Remarks made by a member of the European Parliament representing the Netherlands brought into focus the dangers of globalism superseding national sovereignty and national identity. They ultimately lead to the loss of fundamental human rights.
MEP Marcel de Graaff appeared at a press briefing and warned that the term "hate speech" would extend to views opposing mass migration. Hs remarks were in support of the U.N. Global Compact for Safe, Orderly and Regular Migration, expected to be approved later this month in Marrakech, Morocco.
"One basic element of this new agreement is the extension of the definition of hate speech," de Graaff said. "The agreement wants to criminalize migration speech. Criticism of migration will become a criminal offense." Then he addressed what should have been matters of greatest concern to his audience: members of the press.
"Media outlets that give room to criticism of migration can be shut down," he said.
De Graaff’s warning is in lockstep with a speech given by last month by U.N. Assistant Secretary-General for Human Rights Andrew Gilmour.
Titled "Words Matter: Role and Responsibility of the media in shaping public perceptions about migrants and refugees and promoting inclusive societies," Gilmour said, "Hate crimes against migrants are an especially unpleasant manifestation of what I see as an almost global backlash against human rights."
Apparently the "sticks and stones" standard no longer applies. Words not only hurt but can now be the subject for criminal prosecution.
He claimed that mass migration was itself a fundamental human right.
Like de Graff, Gilmour continued with a warning that the press had better buckle down and accept that reporting against mass migration would no longer be permitted.
"In its Objective 17, the Global Compact commits States and other stakeholders to promote quality reporting by media outlets of migration-related issues and terminology, to investing in ethical reporting standards and advertising, and to stopping allocation of public funding or material support to media outlets that systematically promote intolerance, xenophobia, racism and other forms of discrimination against migrants. These are crucial points we all need to build on."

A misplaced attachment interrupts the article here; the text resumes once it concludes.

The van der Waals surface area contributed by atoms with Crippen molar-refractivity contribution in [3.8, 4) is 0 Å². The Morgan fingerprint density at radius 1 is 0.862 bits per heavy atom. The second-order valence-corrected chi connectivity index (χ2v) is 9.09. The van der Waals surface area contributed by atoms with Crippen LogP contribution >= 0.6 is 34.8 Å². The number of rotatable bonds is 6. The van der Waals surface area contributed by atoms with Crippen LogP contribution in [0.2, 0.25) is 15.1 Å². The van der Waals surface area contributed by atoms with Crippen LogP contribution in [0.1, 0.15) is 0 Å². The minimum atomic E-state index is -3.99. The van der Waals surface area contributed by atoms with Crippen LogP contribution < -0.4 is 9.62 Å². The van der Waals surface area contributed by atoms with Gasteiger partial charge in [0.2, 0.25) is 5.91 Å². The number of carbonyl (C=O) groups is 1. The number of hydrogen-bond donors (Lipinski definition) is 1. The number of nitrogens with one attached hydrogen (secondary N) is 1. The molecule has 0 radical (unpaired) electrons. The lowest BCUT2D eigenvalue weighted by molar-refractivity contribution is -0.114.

What Gilmour (and de Graff) fails to understand is that the first rule of “quality reporting” and “ethical reporting standards” is to tell the truth. News media outlets owe no fidelity to anyone other than their readers, listeners, and viewers.
This especially holds true with its relationship to the state. A free and independent press is not a government’s friend or mouthpiece — it’s the state’s watch dog, and as such is the first to raise the alarm when it acts against the interests of the people.
U.N. member nations are pushing back. Austria, Australia, Bulgaria, Croatia, the Czech Republic, Hungary, Italy, Israel, Poland, Slovakia and Switzerland have already stated they will not sign the agreement, the UK Express reported Sunday.
The right of a nation to define and defend its own borders and determine who may be allowed in and who may not trumps any alleged right to immigration-at-will.
The right to speak freely and to report the news honestly and accurately trumps any perceived right to be free of hurt feelings.
And the EU and U.N. are showing the world the dangers of giving power to an international authority.
As historian and moralist Lord Acton remarked in an 1887 letter to Bishop Mandell Creighton, "Power tends to corrupt, and absolute power corrupts absolutely."
Michael Dorstewitz is a retired lawyer and has been a frequent contributor to BizPac Review and Liberty Unyielding. He’s also a former U.S. Merchant Marine officer and an enthusiastic Second Amendment supporter, who can often be found honing his skills at the range. To read more of his reports - Click Here.
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